Equity and Local Government
This post is part of a series highlighting the workshops from the TJCOG 2020 Regional Summit, “What’s Equity Have to Do With It?”. Sharon Williams is the Racial Equity & Inclusion Manager for the City of Durham.
1. For the purposes of government work, how do you define equity?
We use the following definition in the City of Durham: Racial Equity is…. When racial identity cannot be used to predict individual or group life outcomes (e.g. wealth, income, employment, criminal justice, housing, health care, education, etc.) and outcomes for all groups are improved. This definition is from the Government Alliance on Race and Equity (GARE). A host of other examples are available on the internet.
2. What are a few examples of ways that government has perpetuated inequities through our policies, laws, etc.?
Redlining, property ownership restrictions, poll taxes, division of neighborhoods (e.g. Hayti in Durham), racial profiling by law enforcement, use of fines and fees, hiring practices, disciplinary policies.
3. What are a few examples of ways that government agencies are improving equity in their community, whether they know it or now?
Equitable community engagement. Using community rooted partners. Participatory budgeting. Support of affordable housing. Eliminating or reducing fines and fees. Justice-involved hiring and training. Minority/Women-owned Business Enterprises (M/WBE) contracting opportunities. Workforce development. Community policing. Loans/grants for small businesses.
4. For communities who do not have the ability to dedicate full-time staff or resources to incorporating equity in their work, what are some good ways to get started?
Devote time to learn about equity, what it is and what it is not. Understand the concept so that you are able to identify equitable decisions that your organization has already made and determine how they can be built upon. Integrate equity into your decision making processes by beginning to use the racial equity decision making tool and insert some initial questions into your analysis of potential decisions. Are there any unintended consequences if we do this? What can be done to mitigate harm? Asking these questions is the beginning of ‘applying a racial equity lens’ and can help identify alternative strategies to reduce harm that may be outside of the box (e.g. drive-thru payment windows at City Hall during COVID; pop-up water parks after pool closing). Below is the sample racial equity tool that was outlined during the Summit:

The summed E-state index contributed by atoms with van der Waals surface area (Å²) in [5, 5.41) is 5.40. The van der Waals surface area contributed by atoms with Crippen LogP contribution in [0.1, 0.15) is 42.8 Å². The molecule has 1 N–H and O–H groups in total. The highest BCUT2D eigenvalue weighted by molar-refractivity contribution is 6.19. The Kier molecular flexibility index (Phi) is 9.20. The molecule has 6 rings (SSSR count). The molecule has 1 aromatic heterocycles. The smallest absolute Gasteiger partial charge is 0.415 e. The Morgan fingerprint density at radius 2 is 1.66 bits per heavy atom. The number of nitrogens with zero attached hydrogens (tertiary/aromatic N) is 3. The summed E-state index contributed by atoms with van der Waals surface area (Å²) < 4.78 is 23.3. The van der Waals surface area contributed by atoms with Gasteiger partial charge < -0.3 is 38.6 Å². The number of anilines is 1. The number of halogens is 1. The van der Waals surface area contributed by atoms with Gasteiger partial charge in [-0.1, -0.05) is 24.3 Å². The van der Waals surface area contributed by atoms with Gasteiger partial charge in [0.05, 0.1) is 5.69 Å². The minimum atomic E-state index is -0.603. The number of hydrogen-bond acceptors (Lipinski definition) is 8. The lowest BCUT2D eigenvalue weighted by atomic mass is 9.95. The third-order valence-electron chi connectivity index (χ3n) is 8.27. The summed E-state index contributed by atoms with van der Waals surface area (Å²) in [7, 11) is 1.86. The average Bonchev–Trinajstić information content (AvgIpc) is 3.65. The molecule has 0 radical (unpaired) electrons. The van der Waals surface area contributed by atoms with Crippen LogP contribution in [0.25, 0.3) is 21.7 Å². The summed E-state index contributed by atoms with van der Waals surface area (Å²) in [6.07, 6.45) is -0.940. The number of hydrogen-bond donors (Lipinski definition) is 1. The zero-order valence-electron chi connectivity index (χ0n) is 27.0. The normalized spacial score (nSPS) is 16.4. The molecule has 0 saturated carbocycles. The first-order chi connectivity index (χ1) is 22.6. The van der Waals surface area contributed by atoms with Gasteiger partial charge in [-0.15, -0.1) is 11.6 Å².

Take the following steps for a new decision or policy 1. What is being considered? Desired results and outcomes? 2. What does the data tell us? 3. Community engagement. What does the community need? 4. What are the benefits, burdens, and unintended consequences? What strategies exist to mitigate harm? 5. What does implementation look like and who will be accountable?
5. You mentioned that data is a critical tool for equity work, as it can display who is benefiting or being burdened by policy decisions. Can you give 2-3 tips around data collection for communities?
Data collection is driven by the proposal, recommendation or decision being made. Start with data that will identify the population that will be most impacted. Where are they located in relationship to the proposal, recommendation or decision being made? What is the poverty level, unemployment rate, average wage, homeless rate, etc. of the population in the community that will be most impacted. And what can you do to mitigate harm? Great data examples below:
6. How is community engagement tied to equity and why it is important?
Community engagement is essential to leading with equity in government work because we serve and represent the community’s needs. It is important to move from surveys or sessions where we are simply informing, to opportunities for the community to consult or collaborate with us that can strengthen decisions we make and meet their needs.
About Sharon Williams
Sharon began working for the City of Durham in October of 2015 in the HR Department, and played a lead role in implementing the City of Durham’s annual ‘all employee’ leadership conference and was instrumental in making the business case for racial equity to senior leaders. On July 1, 2019, Sharon assumed her role as the City of Durham’s first Racial Equity Manager. Her first assignment was to form The City’s first racial equity core team. The team is made up of representatives from 19 of The City’s 24 departments and is responsible for normalizing, organizing and operationalizing racial equity in the City of Durham. Accomplishments include development of the vision, mission and language that will guide racial equity work. The team has also launched the City of Durham’s first racial equity survey, which will provide meaningful insights that will be integrated into The City’s first racial equity action plan. Sharon is passionate about the work and the ability to have a meaningful impact on employees and residents of the City of Durham by advancing equity.